Henry VII first came to York in 1486, a year after he had defeated Richard III at the Battle of Bosworth. The city had enjoyed an excellent relationship with the former king and such loyalty meant that Henry VII’s representative was afraid to enterYorktwo days after the battle. One year later, however, the city spent £66 on Henry’s visit and presented him with a series of pageants and speeches along his route, all stressing his virtues and hereditary right to the throne.
Henry returned to the city in 1487 following a minor rebellion after which the King bestowed titles and gifts on some of the leading citizens of York. Henry’s troubles in York were not over; in 1489 further rebellion in York led to the murder of Henry Percy Earl of Northumberland.
York was plagued by trouble and riots for the remainder of Henry’s reign. In 1494, Henry VII told the mayor of York that if he could not keep order,
‘I must and will put in other rulers that will rule and govern the city according to my laws’.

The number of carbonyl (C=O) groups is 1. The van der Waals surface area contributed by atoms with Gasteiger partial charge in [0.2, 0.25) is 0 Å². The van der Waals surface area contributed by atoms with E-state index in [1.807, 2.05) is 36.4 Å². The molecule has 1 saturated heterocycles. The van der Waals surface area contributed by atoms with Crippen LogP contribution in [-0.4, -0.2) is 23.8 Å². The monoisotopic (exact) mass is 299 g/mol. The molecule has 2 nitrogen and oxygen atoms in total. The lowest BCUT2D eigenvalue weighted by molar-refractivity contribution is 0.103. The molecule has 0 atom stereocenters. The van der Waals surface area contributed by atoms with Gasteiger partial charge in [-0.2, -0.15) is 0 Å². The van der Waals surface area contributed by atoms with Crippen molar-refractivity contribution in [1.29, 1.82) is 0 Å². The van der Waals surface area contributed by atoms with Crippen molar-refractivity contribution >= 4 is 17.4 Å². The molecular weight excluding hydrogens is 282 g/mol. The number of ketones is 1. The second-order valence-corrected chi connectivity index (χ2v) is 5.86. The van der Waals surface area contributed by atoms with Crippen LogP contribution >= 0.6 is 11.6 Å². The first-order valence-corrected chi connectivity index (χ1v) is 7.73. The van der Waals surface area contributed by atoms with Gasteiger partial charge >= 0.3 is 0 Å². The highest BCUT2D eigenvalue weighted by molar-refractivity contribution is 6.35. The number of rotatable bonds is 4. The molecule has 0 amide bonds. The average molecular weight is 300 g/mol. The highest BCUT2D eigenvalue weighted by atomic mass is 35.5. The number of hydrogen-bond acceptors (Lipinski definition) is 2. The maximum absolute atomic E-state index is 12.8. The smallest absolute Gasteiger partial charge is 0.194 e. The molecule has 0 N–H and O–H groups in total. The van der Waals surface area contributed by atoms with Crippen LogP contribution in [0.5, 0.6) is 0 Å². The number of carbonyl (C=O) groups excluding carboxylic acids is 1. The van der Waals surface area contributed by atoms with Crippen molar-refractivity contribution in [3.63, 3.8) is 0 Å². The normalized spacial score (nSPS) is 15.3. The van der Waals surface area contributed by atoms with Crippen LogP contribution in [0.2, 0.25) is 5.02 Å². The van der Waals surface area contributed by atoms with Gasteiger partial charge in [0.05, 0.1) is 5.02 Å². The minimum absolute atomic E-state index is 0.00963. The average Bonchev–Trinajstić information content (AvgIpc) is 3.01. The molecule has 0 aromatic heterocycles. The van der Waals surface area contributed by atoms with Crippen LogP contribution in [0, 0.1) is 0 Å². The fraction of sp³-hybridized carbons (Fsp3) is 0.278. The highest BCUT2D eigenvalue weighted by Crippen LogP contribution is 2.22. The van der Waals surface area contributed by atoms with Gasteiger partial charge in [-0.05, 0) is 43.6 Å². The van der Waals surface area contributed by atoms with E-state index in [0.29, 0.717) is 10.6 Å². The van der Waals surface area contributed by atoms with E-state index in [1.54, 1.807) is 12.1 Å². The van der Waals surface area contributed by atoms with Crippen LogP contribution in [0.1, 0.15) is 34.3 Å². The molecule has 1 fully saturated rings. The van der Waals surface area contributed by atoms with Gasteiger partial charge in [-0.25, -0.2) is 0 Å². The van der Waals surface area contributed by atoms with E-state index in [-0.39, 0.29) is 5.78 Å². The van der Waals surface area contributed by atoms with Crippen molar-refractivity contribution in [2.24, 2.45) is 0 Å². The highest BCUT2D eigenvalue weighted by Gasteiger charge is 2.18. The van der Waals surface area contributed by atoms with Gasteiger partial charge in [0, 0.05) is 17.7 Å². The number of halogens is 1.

Guilds looked after the craftsmen and the many hospitals in the city at this time cared for the sick and acted as shelters for the poor, aged and needy. There were around thirty hospitals in the city by the time Henry VII came to the throne; four cared for those suffering from leprosy.
As elsewhere, during the reign of Henry VII living conditions in the city left much to be desired. The paved streets of York had open gutters running through them and the city was notoriously dirty and smelly. By the 15th and 16th centuries, public lavatories had been provided on Ouse Bridge, which, along with the main sewer known as the ‘King’s Ditch’, discharged directly into to the River Ouse.